Most of the works in the show are loans from Van Hagen’s “personal network”, including the prominent Warhol photography dealer, Jim Hedges IV. Two works, including a Robert Indiana LOVE sculpture (found in the exhibition’s ‘love’ section, naturally), are loaned from the private collection of Isha Ambani Piramal, Nita Ambani’s daughter, who oversees the programme at the Art House.

That LOVE sculpture is one of several ‘Instagrammable’ photo opportunities presented by the show, the culmination of which is Warhol’s interactive installation Silver Clouds, which fills the space’s top floor with silver mylar balloons, suspended between the floor and ceiling. Scrolling through the NMACC’s tagged posts on Instagram, one can observe hundreds of visitors—a number of them prominent Indian social media influencers—playing with the balloons.

The NMACC’s less serious approach to art is also evident in the exhibition’s programme, for which the centre has staged immersive activations such as an ecstatic dance and meditation workshop. Even the centre’s opening hours, until 7:30pm on weekdays and 10pm on weekends, are longer than virtually any other art space in the city, encouraging visits from professionals after office hours. Exhibitions can be judged in several ways, besides the merits of their curation. And in a country where museum attendance is still pitifully low, any efforts to increase visitor engagement with art—even if they come at the expense of academicism or sophistication—should not be dismissed.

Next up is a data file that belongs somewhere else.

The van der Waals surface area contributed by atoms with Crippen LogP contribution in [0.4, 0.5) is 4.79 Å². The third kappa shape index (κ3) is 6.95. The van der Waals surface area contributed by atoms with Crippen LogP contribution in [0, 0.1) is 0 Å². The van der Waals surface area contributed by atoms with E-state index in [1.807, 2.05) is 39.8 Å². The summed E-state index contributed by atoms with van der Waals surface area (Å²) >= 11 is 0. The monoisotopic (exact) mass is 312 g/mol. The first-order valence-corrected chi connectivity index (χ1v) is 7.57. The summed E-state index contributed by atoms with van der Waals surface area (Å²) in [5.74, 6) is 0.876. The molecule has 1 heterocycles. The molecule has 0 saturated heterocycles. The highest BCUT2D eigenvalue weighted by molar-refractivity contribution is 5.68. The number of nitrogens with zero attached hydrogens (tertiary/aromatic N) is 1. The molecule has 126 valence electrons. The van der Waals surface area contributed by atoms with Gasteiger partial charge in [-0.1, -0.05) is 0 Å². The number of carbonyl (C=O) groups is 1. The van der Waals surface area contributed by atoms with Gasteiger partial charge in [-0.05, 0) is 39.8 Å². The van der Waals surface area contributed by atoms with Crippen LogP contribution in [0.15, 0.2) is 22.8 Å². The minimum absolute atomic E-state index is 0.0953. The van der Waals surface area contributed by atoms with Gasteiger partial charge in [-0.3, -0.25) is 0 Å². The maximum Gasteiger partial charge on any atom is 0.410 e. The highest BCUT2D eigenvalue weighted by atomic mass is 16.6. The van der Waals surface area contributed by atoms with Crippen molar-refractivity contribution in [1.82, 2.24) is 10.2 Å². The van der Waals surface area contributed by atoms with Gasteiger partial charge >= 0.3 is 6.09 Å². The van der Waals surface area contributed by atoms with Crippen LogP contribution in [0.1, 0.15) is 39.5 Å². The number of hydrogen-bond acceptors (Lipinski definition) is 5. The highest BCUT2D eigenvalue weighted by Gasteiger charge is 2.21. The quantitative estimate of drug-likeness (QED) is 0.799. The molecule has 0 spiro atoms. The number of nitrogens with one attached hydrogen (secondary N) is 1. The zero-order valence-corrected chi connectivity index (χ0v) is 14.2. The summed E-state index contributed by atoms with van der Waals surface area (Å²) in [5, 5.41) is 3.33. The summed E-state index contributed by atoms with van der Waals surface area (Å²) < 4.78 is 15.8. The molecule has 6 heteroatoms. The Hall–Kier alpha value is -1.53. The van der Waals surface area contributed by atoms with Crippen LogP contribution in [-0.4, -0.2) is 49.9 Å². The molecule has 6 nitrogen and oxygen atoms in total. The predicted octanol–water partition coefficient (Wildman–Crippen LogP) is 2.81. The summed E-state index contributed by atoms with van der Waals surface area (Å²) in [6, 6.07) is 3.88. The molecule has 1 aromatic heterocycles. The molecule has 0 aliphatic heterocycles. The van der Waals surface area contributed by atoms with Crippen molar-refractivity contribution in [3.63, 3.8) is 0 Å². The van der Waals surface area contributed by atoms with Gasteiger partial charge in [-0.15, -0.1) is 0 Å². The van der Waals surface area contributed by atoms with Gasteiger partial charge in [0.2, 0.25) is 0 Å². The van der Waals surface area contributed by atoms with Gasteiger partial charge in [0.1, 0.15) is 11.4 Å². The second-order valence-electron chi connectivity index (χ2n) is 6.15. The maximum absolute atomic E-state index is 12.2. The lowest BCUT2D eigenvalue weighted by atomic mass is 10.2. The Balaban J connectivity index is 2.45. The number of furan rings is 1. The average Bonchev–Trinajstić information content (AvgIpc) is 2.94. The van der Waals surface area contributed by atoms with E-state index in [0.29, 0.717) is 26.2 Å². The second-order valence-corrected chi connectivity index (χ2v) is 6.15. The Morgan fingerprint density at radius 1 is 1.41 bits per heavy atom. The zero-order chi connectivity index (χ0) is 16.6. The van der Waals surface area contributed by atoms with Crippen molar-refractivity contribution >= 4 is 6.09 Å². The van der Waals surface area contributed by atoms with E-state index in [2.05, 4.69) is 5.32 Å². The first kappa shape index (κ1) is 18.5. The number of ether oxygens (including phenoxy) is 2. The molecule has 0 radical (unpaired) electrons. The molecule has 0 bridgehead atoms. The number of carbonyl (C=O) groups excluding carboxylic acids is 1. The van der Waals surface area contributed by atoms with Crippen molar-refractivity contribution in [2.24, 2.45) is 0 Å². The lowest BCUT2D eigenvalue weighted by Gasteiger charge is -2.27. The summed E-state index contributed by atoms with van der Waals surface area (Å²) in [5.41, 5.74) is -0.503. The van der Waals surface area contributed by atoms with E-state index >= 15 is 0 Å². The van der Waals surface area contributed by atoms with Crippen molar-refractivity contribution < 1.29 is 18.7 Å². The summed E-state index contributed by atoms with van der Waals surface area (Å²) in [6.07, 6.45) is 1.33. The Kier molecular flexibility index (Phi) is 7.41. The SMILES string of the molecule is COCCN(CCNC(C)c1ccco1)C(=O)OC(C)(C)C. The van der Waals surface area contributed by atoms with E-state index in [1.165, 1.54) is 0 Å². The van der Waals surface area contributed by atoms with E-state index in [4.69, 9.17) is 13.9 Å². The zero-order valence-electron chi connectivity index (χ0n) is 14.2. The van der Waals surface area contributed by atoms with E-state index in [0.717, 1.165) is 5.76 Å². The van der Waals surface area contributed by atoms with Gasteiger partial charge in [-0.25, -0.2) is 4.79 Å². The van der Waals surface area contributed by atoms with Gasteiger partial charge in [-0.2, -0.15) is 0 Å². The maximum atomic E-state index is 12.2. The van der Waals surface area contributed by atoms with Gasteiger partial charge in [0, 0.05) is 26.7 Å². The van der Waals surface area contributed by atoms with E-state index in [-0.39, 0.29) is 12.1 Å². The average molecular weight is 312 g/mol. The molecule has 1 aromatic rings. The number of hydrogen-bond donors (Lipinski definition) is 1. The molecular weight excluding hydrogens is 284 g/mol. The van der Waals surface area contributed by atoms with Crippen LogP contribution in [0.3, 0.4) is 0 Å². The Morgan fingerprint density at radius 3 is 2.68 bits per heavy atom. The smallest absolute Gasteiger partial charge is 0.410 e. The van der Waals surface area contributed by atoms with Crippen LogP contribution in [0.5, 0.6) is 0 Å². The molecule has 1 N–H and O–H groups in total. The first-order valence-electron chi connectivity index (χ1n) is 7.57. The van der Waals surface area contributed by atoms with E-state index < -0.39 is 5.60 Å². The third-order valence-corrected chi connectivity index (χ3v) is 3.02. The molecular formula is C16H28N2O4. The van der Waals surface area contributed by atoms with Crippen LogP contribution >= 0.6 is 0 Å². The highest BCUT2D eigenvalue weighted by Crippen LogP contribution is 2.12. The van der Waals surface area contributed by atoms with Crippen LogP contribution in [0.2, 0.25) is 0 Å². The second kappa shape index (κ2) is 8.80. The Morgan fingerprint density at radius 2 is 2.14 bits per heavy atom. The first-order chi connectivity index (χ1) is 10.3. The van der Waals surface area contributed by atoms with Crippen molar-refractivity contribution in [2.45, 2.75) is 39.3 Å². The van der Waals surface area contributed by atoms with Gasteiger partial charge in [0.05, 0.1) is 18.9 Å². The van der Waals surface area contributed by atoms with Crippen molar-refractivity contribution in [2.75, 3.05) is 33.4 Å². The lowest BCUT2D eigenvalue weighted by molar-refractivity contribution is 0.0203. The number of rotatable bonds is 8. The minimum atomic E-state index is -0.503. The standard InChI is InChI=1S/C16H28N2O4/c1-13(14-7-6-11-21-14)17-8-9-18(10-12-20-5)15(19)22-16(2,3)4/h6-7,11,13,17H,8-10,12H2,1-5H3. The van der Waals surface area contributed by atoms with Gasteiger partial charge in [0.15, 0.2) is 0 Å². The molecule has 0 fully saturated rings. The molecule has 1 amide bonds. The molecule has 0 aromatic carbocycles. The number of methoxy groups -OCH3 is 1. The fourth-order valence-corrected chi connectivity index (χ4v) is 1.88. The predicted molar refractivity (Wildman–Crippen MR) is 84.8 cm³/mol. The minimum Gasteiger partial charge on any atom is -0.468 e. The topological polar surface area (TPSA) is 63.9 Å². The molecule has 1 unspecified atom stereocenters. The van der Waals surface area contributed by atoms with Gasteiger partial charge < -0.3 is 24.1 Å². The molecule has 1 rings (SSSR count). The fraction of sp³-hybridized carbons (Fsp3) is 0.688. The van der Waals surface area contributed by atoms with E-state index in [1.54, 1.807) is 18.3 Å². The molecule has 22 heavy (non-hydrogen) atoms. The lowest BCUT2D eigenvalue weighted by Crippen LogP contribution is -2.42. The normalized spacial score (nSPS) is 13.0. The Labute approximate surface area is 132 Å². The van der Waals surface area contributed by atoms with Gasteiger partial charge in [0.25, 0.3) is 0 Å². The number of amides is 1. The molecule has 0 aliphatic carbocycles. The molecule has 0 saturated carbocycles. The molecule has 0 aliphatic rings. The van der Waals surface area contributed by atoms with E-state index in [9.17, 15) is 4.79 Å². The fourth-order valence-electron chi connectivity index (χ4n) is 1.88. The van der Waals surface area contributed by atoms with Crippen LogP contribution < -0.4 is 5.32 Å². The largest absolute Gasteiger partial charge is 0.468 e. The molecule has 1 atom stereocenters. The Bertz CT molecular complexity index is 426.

Consider, for example, another exhibition of Pop art in India, staged in 2022 by the Kiran Nadar Museum of Art in New Delhi, one of the leading private institutions in the country. Pop South Asia (which was organised with the Sharjah Art Foundation) was groundbreaking in that it posited a new genre of regional Pop art from the Indian subcontinent—one that included virtually unknown names and reframed familiar ones. The well-received show will likely prove influential in shaping art discourse and future scholarship. But whether it introduced genuinely new audiences to art is less certain. Surely it received fewer influencers during its run.

All this visitor engagement will, of course, benefit the Ambanis’ business. The NMACC’s position within their luxury shopping mall encourages a flow of shoppers into the shows, and the culturally curious into their stores. But hopefully it will benefit the local art scene too. Just as major auction houses are increasingly attempting to convert bidders of luxury goods into more traditional categories, the NMACC, through its approachable exhibitions, might begin to introduce a new group of moneyed individuals to art.

Speaking earlier this month at a panel discussion at the India Art Fair in New Delhi, Darshan Mehta, the president of Reliance Brands Limited, owned by Mukesh Ambani, explained how Reliance turns sporadic consumers of luxury goods into habitual ones by a process of “aesthetic refinement through access and awareness”. Art, he continues, is central to “the theatre of luxury”.

At the Art House, one does not merely exit through the gift shop, they are surrounded by it—a fact that chimes with the themes of consumerism found throughout this Pop art show. Warhol is thought to have once said that “good business is the best art”. The NMACC takes those words to heart.